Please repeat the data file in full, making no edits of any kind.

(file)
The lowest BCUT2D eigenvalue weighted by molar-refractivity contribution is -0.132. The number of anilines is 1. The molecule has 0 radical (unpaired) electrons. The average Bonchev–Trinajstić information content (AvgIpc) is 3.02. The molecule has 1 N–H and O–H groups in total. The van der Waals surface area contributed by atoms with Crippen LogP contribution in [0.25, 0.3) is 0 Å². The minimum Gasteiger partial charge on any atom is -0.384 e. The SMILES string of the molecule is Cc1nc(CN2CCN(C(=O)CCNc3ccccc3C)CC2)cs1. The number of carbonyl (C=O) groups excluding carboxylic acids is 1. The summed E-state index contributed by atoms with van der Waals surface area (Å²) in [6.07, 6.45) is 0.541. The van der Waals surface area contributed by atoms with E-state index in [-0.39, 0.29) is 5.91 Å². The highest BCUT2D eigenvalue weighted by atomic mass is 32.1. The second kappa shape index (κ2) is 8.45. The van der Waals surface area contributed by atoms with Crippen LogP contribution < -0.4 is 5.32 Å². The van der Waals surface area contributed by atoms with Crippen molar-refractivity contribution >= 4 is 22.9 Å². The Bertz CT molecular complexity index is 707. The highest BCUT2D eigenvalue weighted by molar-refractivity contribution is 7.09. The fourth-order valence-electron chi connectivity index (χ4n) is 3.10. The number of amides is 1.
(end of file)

The lowest BCUT2D eigenvalue weighted by molar-refractivity contribution is -0.132. The number of anilines is 1. The molecule has 0 radical (unpaired) electrons. The average Bonchev–Trinajstić information content (AvgIpc) is 3.02. The molecule has 1 N–H and O–H groups in total. The van der Waals surface area contributed by atoms with Crippen LogP contribution in [0.25, 0.3) is 0 Å². The minimum Gasteiger partial charge on any atom is -0.384 e. The SMILES string of the molecule is Cc1nc(CN2CCN(C(=O)CCNc3ccccc3C)CC2)cs1. The number of carbonyl (C=O) groups excluding carboxylic acids is 1. The summed E-state index contributed by atoms with van der Waals surface area (Å²) in [6.07, 6.45) is 0.541. The van der Waals surface area contributed by atoms with E-state index in [-0.39, 0.29) is 5.91 Å². The highest BCUT2D eigenvalue weighted by atomic mass is 32.1. The second kappa shape index (κ2) is 8.45. The van der Waals surface area contributed by atoms with Crippen LogP contribution < -0.4 is 5.32 Å². The van der Waals surface area contributed by atoms with Crippen molar-refractivity contribution >= 4 is 22.9 Å². The Bertz CT molecular complexity index is 707. The highest BCUT2D eigenvalue weighted by molar-refractivity contribution is 7.09. The fourth-order valence-electron chi connectivity index (χ4n) is 3.10. The number of amides is 1.